Independent Living Fund users deserve respect, not contempt
Independent Living Fund users are severely disabled people who often, along with their immediate kin, lead difficult and emotionally punishing lives.
While this partly arises from the reality of their impairments, social factors such as exclusion, discrimination and prejudice are equally as important. The adoption of social model definitions of impairment and disability in the Improving the Life Chances of Disabled People strategy acknowledged the importance at a government level of the need to challenge this unequal treatment, and not just rely on the blunt tool of weak anti-discrimination legislation.
Independent Living Fund users are also some of the most inspirational members of our society.
Despite their impairments, many have forged social roles as parents, workers, activists, volunteers, artists, care-givers, writers, thinkers, travellers and so on that would not have been thought possible even a generation ago.
Thousands have for twenty years organised and run complex care packages far cheaper than any private company or public service can manage. At the level of protection, the Independent Living Fund has helped to keep thousands of people with severe learning difficulties together with their families or supported them to live in the community.
The Fund also helps many with difficult progressive impairments to continue to live in the community over the long-term when their lives would otherwise be shortened by the lower standards of care found in nursing homes. Only those of us whose impairments mean we are constantly on a knife edge between life and death can truly understand this point.
Severely disabled people need a gentle, compassionate and humane approach from the public bodies tasked with meeting their needs and safeguarding them. This is the opposite to what we have witnessed from the Department for Work and Pensions (DWP) before, during and after their ‘consultation’ on the future of the Fund.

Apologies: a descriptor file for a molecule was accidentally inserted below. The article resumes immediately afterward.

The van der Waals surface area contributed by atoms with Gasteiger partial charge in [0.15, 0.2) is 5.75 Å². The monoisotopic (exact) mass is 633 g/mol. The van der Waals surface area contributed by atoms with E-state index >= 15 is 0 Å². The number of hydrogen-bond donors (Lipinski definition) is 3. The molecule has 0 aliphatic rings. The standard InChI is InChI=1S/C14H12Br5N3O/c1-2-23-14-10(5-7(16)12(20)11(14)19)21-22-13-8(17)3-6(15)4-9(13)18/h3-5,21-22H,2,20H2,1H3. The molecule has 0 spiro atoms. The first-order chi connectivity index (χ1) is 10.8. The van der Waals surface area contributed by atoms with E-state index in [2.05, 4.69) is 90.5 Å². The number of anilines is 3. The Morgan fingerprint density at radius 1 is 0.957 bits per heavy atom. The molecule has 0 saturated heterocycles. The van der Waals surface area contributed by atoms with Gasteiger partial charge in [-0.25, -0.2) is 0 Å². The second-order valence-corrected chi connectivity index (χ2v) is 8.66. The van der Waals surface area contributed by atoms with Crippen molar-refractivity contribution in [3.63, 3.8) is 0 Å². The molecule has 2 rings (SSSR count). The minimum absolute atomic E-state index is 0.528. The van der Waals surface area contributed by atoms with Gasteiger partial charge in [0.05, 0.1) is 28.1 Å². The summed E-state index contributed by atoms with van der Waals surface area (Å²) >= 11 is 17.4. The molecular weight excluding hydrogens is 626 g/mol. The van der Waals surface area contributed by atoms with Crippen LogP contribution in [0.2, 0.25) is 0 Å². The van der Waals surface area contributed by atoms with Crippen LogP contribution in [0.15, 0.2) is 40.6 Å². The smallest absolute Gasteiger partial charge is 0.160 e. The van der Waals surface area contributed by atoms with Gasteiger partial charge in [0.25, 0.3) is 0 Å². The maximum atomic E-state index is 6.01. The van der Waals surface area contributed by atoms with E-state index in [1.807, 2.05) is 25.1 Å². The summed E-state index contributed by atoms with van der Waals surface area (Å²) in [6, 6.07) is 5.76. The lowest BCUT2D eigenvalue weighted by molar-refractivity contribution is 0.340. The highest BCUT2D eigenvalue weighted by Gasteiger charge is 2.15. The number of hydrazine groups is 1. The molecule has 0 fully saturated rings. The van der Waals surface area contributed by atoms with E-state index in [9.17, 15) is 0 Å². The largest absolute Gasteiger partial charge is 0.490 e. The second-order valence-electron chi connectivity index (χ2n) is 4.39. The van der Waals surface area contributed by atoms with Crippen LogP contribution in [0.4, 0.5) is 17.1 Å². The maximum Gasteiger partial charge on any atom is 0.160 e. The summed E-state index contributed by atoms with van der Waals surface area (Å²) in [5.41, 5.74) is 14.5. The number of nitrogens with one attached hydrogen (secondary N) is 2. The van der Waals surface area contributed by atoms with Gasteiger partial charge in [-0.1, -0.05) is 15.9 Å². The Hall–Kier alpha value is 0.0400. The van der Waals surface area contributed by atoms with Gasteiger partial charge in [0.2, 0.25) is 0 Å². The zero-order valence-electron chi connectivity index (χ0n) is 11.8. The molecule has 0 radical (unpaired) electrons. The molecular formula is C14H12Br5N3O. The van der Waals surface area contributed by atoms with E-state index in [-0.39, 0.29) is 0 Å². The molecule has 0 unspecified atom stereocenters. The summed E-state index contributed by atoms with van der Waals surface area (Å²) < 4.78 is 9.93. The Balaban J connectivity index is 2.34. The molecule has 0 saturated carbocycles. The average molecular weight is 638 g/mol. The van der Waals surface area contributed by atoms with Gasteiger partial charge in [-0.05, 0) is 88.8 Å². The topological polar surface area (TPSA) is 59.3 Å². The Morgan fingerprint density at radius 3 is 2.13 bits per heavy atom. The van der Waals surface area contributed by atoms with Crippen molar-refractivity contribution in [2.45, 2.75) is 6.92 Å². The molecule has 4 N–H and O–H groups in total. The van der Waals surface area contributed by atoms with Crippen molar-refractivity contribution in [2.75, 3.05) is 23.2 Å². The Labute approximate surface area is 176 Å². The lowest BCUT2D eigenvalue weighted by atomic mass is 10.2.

While the number of Independent Living Fund users is small relative to the general population, what happens to them matters. A failure to provide for their needs can result in significant levels of discomfort, pain and emotional distress.
Also, anyone of Britain’s sixty million citizens can become severely disabled at any point in their lives. A slip, accident, virus or negligence by a stranger can result in a level of impairment that requires support from the state that only multi-millionaires could otherwise afford to meet.
Independent Living Fund users deserve an opportunity to engage in an upfront debate about their future and that of other severely disabled people before far reaching political decisions are taken and enacted. We do not deserve the contempt shown towards us by the DWP and their brothers-in-arms at the Local Government Association and the Association of Directors of Adult Social Services. We are human beings that deserve equity with our disabled and non-disabled peers and the social opportunities that any average person takes for granted is their right.
We live in a country that for all its faults has an amazing national health service that keeps many of us alive for decades longer than would have been the case two generations ago, and a society accessible enough to allow most of us to live socially active lives that give us the emotional reserves to manage the rigours of our impairments and the challenges arising from the social obstacles we face. Respect us and learn from our experience, approach and successes to prepare our society for the demographic challenges ahead. To do otherwise will not only be unjust but socially irresponsible.
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